Doctor Lori Watson Holds Seminar on Racial Bias in the School System

By Chloe Starczewski, Staff Writer

// Racial bias in the educational system may not be apparent to the untrained eye, yet it is still greatly prevalent and prohibits many marginalized students from getting the education they need. To help combat implicit racial issues in the classroom, Doctor Lori Watson, an Equity Transformation Specialist, held a seminar called Courageous Conversations on April 22, at 6 pm in the Acalanes library. The seminar engaged parents and community members in a bold and realistic discussion about what can be done to be aware of and actively combat racial bias.

  Doctor Watson has led many other similar programs and worked as a teacher and presenter for 4 years. Her experience as a high school and middle school assistant principal has helped her to fight the prejudice against students of color.

  During the seminar, Watson introduced many tools such as a conversational compass and guidelines to nurture a productive discussion. These tools are a part of Watson’s protocol focused on leading a positive dialogue about current racial issues.

  Along with introducing this protocol, the seminar also encouraged the attendees to move around and participate in activities that allowed them to discover other people’s point of views.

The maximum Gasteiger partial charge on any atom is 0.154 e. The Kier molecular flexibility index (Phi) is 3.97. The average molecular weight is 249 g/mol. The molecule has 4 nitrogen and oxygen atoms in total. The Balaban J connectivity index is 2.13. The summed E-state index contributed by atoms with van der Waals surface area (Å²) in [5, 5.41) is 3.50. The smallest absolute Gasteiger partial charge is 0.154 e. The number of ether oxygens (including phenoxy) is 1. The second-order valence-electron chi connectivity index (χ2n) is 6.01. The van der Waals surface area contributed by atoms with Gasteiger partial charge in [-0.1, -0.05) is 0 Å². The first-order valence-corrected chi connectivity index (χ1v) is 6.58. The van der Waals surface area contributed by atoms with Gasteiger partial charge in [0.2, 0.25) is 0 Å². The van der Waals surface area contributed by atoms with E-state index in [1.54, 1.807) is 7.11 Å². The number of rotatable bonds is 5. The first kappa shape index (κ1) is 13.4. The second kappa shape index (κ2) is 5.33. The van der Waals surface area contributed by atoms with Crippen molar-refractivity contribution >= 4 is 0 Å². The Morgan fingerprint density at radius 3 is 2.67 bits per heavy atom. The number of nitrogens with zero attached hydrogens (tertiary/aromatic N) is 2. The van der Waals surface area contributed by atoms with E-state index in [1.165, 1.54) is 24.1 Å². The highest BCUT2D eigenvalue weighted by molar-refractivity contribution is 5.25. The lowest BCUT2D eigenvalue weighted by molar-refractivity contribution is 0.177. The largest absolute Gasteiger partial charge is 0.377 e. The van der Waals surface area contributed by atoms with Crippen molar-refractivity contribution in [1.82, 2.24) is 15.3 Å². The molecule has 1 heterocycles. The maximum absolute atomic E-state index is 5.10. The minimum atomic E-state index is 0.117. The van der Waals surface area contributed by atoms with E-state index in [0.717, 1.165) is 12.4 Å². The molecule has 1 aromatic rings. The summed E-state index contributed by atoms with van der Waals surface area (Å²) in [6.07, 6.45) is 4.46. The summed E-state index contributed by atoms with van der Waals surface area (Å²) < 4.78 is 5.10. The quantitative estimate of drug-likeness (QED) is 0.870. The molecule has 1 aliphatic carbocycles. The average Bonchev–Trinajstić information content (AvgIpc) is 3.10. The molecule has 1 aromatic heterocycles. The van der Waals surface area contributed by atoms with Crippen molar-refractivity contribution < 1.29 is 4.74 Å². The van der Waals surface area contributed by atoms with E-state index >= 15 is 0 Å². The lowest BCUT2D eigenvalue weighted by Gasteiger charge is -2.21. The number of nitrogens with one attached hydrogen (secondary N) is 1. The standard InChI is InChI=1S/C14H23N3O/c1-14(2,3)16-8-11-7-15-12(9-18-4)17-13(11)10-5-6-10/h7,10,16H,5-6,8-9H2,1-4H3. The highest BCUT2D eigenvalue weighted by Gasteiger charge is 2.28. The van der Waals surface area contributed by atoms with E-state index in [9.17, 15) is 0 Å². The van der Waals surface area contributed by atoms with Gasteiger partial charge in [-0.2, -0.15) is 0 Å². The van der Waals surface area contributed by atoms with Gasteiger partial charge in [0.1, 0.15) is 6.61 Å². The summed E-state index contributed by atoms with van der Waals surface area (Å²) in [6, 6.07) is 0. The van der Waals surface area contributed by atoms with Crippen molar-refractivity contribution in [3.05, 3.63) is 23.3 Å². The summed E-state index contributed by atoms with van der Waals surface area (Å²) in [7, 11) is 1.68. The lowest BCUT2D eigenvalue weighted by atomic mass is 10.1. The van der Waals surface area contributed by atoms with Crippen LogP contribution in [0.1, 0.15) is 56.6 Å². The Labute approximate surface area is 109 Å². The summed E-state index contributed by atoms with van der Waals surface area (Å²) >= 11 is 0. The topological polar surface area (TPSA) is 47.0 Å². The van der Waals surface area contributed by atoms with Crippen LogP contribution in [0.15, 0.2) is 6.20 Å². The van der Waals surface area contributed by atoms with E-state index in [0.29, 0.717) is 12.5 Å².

As a part of the Pacific Educational Group, a consulting firm committed to forging racial equity, Watson advocates for racial justice in the educational system to better support and enhance the learning for students of color. The group was founded 25 years ago and has brought the Courageous Conversation program to schools all over the country.

  The group also holds diversity summits, previously holding one for the Acalanes School District in 2016 where students from several schools met together to engage in conversations about race and bias.   

  As Acalanes exists in a white majority community, it is especially important that the community’s parents and teachers have tools under their belt to combat their bias whether it is intentional or not.

 As one of the few young people to attend the seminar, Acalanes junior Patrick Feigen learned a lot about how racism applies to our community as a whole.

  “It made a lot of good points and was actually really eye-opening,” Feigen said.

  For Feigen, the seminar forced him to reevaluate his role in fighting racial bias.

  “A big theme of our society is just ‘Yeah, we voted for Obama, we’re against racism,’ but a lot of people don’t actively try to fight racism,” Feigen said.


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